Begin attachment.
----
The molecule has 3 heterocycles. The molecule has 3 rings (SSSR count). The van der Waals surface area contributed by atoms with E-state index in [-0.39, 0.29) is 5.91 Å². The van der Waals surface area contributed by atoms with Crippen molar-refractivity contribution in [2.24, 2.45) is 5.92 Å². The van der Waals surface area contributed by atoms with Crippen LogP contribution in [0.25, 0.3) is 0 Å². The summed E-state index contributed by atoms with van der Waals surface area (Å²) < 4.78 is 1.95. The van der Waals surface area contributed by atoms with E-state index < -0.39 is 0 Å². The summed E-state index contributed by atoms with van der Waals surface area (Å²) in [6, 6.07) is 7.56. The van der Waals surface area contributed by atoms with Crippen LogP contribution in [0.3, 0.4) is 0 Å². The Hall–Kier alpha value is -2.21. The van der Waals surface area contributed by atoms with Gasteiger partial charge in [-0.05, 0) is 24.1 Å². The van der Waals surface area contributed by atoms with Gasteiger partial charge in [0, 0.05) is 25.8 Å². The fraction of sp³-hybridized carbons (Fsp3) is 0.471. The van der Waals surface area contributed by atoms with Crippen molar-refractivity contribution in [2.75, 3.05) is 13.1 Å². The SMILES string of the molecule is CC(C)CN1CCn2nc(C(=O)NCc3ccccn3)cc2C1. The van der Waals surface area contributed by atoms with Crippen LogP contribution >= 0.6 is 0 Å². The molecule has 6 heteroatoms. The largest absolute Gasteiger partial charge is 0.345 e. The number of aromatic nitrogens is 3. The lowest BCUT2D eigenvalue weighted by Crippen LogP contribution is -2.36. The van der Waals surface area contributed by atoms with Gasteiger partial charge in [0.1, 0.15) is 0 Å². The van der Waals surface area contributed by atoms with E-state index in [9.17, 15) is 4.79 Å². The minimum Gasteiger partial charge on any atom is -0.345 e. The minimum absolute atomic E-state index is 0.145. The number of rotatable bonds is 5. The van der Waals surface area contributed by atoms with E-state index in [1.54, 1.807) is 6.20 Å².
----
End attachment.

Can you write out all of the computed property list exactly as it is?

The molecule has 3 heterocycles. The molecule has 3 rings (SSSR count). The van der Waals surface area contributed by atoms with E-state index in [-0.39, 0.29) is 5.91 Å². The van der Waals surface area contributed by atoms with Crippen molar-refractivity contribution in [2.24, 2.45) is 5.92 Å². The van der Waals surface area contributed by atoms with Crippen LogP contribution in [0.25, 0.3) is 0 Å². The summed E-state index contributed by atoms with van der Waals surface area (Å²) < 4.78 is 1.95. The van der Waals surface area contributed by atoms with E-state index < -0.39 is 0 Å². The summed E-state index contributed by atoms with van der Waals surface area (Å²) in [6, 6.07) is 7.56. The van der Waals surface area contributed by atoms with Crippen LogP contribution in [0.3, 0.4) is 0 Å². The Hall–Kier alpha value is -2.21. The van der Waals surface area contributed by atoms with Gasteiger partial charge in [-0.05, 0) is 24.1 Å². The van der Waals surface area contributed by atoms with Gasteiger partial charge in [0, 0.05) is 25.8 Å². The fraction of sp³-hybridized carbons (Fsp3) is 0.471. The van der Waals surface area contributed by atoms with Crippen molar-refractivity contribution in [2.75, 3.05) is 13.1 Å². The SMILES string of the molecule is CC(C)CN1CCn2nc(C(=O)NCc3ccccn3)cc2C1. The van der Waals surface area contributed by atoms with Crippen LogP contribution >= 0.6 is 0 Å². The molecule has 6 heteroatoms. The largest absolute Gasteiger partial charge is 0.345 e. The number of aromatic nitrogens is 3. The lowest BCUT2D eigenvalue weighted by Crippen LogP contribution is -2.36. The van der Waals surface area contributed by atoms with Gasteiger partial charge in [0.1, 0.15) is 0 Å². The van der Waals surface area contributed by atoms with E-state index in [9.17, 15) is 4.79 Å². The minimum Gasteiger partial charge on any atom is -0.345 e. The minimum absolute atomic E-state index is 0.145. The number of rotatable bonds is 5. The van der Waals surface area contributed by atoms with E-state index in [1.54, 1.807) is 6.20 Å².